I'm hanging out in my underwear in a hotel room in a city of 12 million people that, before today, I didn't know existed.
"Didn't the Chinese invent the lampshade?" Mitch muses.
When we talk about knowledge, I'm the kind of person who tends towards the intimate. I did a week-long bike ride across Wyoming because covering that distance in a car would be too fast. I wanted to see everything, know that state, at a rate of 13 mph. And that was just Wyoming.
I think there's something to be said for doing the same things or visiting the same places over and over until they're in your blood. For knowing someone for 20 plus years. For reading the same book every three years or so, to get to know it better. To see how the experience changes as you change.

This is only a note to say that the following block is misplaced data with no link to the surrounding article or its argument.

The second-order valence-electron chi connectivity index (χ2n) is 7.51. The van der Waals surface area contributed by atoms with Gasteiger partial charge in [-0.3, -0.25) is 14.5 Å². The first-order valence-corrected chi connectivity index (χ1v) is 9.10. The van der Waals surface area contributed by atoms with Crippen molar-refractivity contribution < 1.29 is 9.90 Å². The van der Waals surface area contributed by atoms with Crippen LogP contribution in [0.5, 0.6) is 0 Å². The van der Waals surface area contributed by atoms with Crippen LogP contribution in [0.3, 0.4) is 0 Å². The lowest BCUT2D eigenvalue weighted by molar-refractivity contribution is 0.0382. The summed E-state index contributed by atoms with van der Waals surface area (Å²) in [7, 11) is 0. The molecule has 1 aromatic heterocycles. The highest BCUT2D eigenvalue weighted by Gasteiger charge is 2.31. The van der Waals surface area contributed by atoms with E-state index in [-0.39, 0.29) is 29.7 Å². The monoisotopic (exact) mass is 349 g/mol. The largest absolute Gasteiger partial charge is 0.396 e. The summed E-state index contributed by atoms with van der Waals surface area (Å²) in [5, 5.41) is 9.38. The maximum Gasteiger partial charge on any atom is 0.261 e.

When I left college, I said good bye to the local Shell station where we would make late-night beer runs. In Chicago, I marked the last run to the Broadway Dunkin Donuts with a heavy heart. These are not exciting places, but you go there enough and they start to mean something.
Data from Star Trek TNG described friendship as simply getting used to someone, but I digress.
To supplement this habit towards the ultra-familiar, I tend towards science fiction. I imagine running away to the moon or envision what would happen if gravity reversed, like, right now. (Us indoor people would get massive head injuries.) I make up stuff in order for things to seem new or interesting. (Today, for one day only, plants can talk!)
But it's weird because even though there's globalization and the age of exploration has been left to cave divers and astronauts, the world is full of the unfamiliar and even, flat out, unknown.
The 12 million people who live here know that Guangzhou exists (as do tons more, obviously). I didn't though. I have no stereotypes to assign it, no monuments to connect it to. Carmen Sandiego didn't come here, after all. And that's pretty cool.